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HEFCE closed at the end of March 2018. The information on this website is historical and is no longer maintained.

Many of HEFCE's functions will be continued by the Office for Students, the new regulator of higher education in England, and Research England, the new council within UK Research and Innovation.

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Executive summary


1. This report provides an overview of the financial health of the HEFCE-funded higher education sector in England. The analysis covers the financial results for 2015-16. This does not include further education or sixth-form colleges, or alternative providers of higher education.


2. Financial Reporting Standard (FRS) 102 is the new financial reporting framework for higher and further education providers for reporting periods starting on or after 1 January 2015, and introduces some significant changes in the way financial performance is reported.

3. Financial results for 2015-16 are consistent with the new standard and are presented alongside 2014-15 financial data restated under FRS102. The new reporting framework poses some difficulties in comparing financial results between institutions and against historical trends. Transitional changes reflected in the restated 2014-15 results also make this an atypical year.

Financial results

4. The financial results for the higher education sector in 2015-16 show a financially sound position overall. However, as reported last year, significant variations continue to increase in the financial performances of individual institutions across the sector, with the main financial strength remaining in a small number of institutions.

5. The sector reported a surplus of £1,519 million (5.2 per cent of total income), compared with £833 million (3.0 per cent) in 2014-15.

6. Although the increase in 2015-16 appears high, it should be noted that some significant transitional accounting changes were introduced as a result of FRS102, such as the increase in pension provisions for the sector’s multi-employer pension schemes that reduced sector surpluses in 2014-15. If these transitional changes were excluded, the underlying increase in 2015-16 surpluses would be much lower.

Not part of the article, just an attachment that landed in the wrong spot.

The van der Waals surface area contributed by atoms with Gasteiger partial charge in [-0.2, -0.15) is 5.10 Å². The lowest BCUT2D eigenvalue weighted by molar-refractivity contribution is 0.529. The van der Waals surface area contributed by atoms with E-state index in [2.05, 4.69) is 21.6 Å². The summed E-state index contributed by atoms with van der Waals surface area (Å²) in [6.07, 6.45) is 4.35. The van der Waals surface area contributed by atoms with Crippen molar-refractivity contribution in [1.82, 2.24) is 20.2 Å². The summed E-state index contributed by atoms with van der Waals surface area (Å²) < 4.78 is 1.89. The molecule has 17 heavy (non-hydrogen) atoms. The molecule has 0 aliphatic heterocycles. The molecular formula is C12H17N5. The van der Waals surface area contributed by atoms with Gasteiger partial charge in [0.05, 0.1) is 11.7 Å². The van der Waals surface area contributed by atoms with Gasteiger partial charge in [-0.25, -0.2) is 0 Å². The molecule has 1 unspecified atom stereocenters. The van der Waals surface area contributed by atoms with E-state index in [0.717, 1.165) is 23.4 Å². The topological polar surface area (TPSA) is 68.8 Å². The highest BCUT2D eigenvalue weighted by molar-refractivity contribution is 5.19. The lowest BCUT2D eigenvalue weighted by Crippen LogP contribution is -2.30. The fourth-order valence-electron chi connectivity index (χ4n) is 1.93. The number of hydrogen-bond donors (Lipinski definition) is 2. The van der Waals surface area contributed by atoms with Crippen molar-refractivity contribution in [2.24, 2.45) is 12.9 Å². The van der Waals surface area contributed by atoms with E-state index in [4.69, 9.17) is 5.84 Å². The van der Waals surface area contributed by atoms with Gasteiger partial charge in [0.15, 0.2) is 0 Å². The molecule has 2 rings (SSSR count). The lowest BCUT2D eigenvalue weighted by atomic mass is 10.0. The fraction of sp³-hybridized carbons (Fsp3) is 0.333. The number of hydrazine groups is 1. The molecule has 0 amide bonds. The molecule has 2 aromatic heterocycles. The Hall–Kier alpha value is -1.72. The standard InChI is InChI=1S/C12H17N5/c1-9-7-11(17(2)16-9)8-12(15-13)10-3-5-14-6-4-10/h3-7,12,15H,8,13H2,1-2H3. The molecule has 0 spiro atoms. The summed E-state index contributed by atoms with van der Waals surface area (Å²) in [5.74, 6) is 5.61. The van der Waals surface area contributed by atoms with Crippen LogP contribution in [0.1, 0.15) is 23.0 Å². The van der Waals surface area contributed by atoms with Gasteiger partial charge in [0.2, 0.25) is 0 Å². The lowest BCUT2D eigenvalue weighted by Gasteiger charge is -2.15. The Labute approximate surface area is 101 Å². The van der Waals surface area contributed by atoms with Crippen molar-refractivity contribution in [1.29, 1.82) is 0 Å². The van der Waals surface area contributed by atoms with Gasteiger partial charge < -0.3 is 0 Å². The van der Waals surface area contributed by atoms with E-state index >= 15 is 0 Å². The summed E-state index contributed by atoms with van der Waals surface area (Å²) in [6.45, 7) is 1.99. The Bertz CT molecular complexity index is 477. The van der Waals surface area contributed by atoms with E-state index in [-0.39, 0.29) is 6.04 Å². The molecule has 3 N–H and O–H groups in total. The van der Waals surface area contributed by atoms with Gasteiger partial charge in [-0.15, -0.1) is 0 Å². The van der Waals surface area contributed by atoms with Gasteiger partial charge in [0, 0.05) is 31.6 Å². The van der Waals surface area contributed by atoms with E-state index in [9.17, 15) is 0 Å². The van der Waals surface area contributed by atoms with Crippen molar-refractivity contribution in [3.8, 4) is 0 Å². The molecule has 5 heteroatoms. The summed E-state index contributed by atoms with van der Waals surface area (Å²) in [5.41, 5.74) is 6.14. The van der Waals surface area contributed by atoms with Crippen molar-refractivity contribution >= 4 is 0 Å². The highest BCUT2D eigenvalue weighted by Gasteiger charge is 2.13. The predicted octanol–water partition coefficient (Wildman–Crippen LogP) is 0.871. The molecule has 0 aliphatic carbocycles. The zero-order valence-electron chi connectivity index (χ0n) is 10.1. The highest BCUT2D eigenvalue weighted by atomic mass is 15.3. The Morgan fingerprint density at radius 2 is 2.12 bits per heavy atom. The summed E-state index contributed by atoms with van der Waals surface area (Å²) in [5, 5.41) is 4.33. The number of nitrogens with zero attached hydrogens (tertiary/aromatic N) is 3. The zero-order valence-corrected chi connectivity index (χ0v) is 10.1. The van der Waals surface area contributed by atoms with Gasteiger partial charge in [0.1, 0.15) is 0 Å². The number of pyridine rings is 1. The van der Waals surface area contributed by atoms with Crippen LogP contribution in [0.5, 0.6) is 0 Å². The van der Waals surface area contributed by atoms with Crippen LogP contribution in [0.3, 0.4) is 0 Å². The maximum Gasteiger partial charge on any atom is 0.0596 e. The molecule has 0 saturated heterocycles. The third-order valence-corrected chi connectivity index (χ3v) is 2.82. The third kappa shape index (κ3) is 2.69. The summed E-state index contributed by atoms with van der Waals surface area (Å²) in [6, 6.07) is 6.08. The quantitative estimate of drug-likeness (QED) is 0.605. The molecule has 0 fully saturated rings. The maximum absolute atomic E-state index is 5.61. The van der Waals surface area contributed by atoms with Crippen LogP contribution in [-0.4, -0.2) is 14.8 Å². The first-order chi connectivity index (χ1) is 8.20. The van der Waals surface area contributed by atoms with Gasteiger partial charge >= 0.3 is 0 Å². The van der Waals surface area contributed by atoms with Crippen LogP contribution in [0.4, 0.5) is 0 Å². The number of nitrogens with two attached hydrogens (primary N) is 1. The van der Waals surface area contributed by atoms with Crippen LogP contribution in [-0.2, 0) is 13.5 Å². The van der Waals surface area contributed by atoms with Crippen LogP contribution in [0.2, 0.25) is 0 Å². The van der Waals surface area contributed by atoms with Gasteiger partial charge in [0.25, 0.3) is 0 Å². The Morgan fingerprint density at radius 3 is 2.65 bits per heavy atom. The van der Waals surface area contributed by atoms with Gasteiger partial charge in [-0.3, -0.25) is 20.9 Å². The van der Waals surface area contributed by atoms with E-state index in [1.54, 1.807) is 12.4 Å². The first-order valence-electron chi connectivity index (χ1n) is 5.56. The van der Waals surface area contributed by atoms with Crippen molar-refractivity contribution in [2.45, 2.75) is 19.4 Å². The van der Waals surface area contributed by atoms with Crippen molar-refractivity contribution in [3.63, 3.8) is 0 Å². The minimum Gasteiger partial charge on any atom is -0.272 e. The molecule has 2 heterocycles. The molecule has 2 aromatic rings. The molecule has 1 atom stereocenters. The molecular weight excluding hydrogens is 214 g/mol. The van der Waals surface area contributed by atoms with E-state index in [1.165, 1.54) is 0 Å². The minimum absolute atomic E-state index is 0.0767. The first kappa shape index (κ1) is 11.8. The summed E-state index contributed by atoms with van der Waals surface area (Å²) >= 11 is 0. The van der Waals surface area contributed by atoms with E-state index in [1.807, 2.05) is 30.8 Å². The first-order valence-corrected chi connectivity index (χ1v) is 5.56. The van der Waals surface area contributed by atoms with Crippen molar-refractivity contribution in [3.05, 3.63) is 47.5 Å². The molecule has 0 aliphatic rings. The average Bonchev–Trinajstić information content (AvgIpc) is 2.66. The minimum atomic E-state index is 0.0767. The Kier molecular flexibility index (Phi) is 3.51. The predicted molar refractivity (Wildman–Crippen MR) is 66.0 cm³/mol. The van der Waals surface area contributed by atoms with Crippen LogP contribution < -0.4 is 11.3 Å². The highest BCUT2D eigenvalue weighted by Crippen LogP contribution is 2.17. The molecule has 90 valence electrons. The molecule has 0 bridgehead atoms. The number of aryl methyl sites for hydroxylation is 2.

7. At an institutional level, results range from a deficit of 7.2 per cent to a surplus of 32.1 per cent. This gap, between the lowest- and highest-performing institutions, grew by 26.0 per cent in 2015-16.

8. Three institutions reported surpluses of over 20 per cent in 2015-16, compared with one institution in 2014-15. The high surpluses recorded by two of these institutions were due to one-off income injections from donations and royalties.

9. Cash flow from operating activities increased from 9.2 per cent in 2014-15 to 10.3 per cent of total income in 2015-16. But unrestricted reserves fell from £24.1 billion (86.1 per cent of income) to £23.9 billion (82.2 per cent of total income).

10. While income increased overall between 2014-15 and 2015-16, 27 higher education institutions (HEIs) recorded real-terms reductions in income in 2015-16. The reasons for these income reductions were varied, but were primarily falls in funding body grants, overseas fee income and other income.